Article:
Repeat glioblastoma surgeries may prolong life

Persons with glioblastoma who undergo repeated resections can have improved survival, indicate the findings of a recent study.

The most common and aggressive type of primary brain tumor in adults, glioblastoma recurs regardless of intervention. This propensity to recur despite aggressive therapies has made many perceive that repeated resections are of little use, explained investigators Alfredo Quiñones-Hinojosa, MD, a neurosurgeon at the Johns Hopkins University School of Medicine in Baltimore, Maryland, and colleagues, in Journal of Neurosurgery.

To evaluate whether patients with glioblastoma experienced improved survival if they had repeated surgeries, the researchers retrospectively reviewed records of 578 adults who underwent surgery for an intracranial primary glioblastoma at one facility between 1997 and 2007. At the last follow-up recorded by Quiñones-Hinojosa's group:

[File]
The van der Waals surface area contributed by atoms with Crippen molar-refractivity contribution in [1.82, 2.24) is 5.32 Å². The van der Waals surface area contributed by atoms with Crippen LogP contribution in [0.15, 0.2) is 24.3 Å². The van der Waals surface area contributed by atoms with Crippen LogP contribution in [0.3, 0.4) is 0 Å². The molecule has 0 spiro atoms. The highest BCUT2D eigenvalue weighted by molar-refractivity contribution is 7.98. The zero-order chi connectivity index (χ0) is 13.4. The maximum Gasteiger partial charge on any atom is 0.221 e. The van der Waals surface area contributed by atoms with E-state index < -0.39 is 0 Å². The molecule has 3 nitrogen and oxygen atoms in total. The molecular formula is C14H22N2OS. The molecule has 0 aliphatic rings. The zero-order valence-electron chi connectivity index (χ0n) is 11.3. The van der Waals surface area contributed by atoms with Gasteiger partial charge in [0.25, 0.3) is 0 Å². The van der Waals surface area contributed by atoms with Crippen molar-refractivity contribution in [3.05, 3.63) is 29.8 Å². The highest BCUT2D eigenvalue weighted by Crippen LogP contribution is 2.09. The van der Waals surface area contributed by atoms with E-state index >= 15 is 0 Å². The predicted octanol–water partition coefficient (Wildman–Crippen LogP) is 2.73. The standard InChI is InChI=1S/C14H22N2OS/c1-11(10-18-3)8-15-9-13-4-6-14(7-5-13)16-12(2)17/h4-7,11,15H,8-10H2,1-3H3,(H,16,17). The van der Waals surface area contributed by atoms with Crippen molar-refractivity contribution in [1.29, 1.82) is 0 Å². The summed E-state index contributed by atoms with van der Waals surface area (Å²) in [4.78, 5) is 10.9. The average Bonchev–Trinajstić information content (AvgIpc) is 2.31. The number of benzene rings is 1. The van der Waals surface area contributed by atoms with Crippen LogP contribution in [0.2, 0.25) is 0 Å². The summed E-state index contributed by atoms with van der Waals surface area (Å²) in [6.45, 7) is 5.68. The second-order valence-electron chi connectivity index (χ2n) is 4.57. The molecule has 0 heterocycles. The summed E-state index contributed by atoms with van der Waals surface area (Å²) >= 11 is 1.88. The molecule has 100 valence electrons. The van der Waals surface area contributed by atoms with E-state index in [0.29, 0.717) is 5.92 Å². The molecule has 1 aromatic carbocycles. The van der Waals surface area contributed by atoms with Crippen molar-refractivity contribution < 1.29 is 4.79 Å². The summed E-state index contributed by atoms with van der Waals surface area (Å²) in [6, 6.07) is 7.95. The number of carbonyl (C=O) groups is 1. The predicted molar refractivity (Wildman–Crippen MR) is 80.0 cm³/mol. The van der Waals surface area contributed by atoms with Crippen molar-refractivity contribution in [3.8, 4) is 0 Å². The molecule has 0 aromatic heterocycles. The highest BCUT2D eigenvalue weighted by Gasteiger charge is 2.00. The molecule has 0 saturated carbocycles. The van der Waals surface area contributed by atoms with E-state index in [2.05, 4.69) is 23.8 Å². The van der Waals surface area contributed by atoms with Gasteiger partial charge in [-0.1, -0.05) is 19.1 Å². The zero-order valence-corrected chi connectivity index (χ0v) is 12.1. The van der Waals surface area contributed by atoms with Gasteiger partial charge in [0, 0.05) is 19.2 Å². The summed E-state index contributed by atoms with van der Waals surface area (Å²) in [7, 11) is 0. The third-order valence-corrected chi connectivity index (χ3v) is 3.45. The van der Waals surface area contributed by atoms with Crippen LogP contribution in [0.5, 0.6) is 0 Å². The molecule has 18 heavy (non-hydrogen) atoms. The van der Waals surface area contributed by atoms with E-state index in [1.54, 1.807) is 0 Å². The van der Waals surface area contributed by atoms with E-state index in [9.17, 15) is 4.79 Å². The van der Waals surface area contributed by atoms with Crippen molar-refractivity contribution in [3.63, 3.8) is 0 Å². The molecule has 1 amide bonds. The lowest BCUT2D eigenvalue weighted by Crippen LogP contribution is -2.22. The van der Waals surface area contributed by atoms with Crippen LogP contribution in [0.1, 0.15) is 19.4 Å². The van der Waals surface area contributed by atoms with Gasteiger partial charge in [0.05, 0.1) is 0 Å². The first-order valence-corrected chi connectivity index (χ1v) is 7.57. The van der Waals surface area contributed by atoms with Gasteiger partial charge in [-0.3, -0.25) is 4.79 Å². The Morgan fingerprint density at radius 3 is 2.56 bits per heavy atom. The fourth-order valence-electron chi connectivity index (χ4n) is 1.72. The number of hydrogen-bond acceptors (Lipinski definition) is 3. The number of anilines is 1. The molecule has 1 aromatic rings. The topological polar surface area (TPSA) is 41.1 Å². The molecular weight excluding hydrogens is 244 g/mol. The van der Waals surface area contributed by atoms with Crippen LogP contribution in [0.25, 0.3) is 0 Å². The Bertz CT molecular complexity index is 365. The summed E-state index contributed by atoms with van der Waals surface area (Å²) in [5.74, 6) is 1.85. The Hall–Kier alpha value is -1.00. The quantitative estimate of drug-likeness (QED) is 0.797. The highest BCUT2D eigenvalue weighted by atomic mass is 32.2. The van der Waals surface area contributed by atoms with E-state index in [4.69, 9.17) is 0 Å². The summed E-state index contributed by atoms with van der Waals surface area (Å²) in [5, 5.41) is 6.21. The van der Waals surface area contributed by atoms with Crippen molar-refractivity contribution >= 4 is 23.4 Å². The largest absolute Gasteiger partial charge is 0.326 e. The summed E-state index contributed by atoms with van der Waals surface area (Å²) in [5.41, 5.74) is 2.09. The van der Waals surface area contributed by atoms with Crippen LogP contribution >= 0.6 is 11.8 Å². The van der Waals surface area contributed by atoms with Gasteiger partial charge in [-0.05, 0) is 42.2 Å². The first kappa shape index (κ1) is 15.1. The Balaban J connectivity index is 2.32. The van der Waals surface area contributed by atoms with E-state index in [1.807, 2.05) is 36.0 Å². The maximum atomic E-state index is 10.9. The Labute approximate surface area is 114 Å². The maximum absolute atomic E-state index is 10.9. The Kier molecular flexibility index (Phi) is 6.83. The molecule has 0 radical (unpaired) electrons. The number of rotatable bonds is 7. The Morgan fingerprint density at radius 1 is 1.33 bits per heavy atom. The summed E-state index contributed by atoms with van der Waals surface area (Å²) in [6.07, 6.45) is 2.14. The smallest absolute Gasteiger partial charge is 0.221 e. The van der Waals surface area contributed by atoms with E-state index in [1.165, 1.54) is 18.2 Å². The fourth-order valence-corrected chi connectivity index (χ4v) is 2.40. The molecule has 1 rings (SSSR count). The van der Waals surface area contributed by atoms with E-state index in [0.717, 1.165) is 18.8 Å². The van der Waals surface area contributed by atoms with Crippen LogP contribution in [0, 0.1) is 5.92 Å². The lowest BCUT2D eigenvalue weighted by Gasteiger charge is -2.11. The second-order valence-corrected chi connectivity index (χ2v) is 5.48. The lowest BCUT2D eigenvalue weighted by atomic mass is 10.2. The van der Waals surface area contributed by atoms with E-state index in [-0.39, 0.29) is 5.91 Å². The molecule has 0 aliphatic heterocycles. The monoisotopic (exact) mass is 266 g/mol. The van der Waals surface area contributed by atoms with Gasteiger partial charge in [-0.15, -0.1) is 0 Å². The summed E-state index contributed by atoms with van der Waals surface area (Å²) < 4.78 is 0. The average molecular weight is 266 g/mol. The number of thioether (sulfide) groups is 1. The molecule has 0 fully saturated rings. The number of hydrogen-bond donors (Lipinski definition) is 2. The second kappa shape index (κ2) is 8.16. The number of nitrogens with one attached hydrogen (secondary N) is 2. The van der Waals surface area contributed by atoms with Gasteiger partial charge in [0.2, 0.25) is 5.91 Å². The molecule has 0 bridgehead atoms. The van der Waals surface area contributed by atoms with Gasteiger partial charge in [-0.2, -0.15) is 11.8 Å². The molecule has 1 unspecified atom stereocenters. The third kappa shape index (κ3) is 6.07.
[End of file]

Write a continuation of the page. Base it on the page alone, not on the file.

• 354 patients had undergone one resection; median survival was 6.8 months
  • 168 patients had undergone two resections; median survival was 15.5 months
  • 41 patients had undergone three resections median survival was 22.4 months
  • 15 patients had undergone four resections; median survival was 26.6 months.

The risk of infections or iatrogenic deficits did not increase with repeated resections.

The investigators used strict inclusion criteria, multivariate analyses, and case-control evaluation. Nevertheless, in a statement issued by Johns Hopkins Medicine, Quiñones-Hinojosa cautioned that his group's analysis may overestimate the value of multiple surgeries based on patient selection, and that patients who did better may have had tumors with a biology that predisposed those individuals to live longer. Further research would be needed to confirm or refute these results.

He also noted that because glioblastomas become so deeply intertwined with healthy brain tissue, they are difficult to remove. With each successive surgery, the procedure itself becomes more technically challenging due to anatomical changes, damaged blood vessels, and frail tissues. However, “The only thing that has proven to work for glioblastoma throughout history is surgery,” Quiñones-Hinojosa pointed out. “Without surgery, these patients don't have much of a chance.”

The authors concluded that despite the possible limitations of their study, patients with recurrent glioblastomas can have improved survival with repeated resections.

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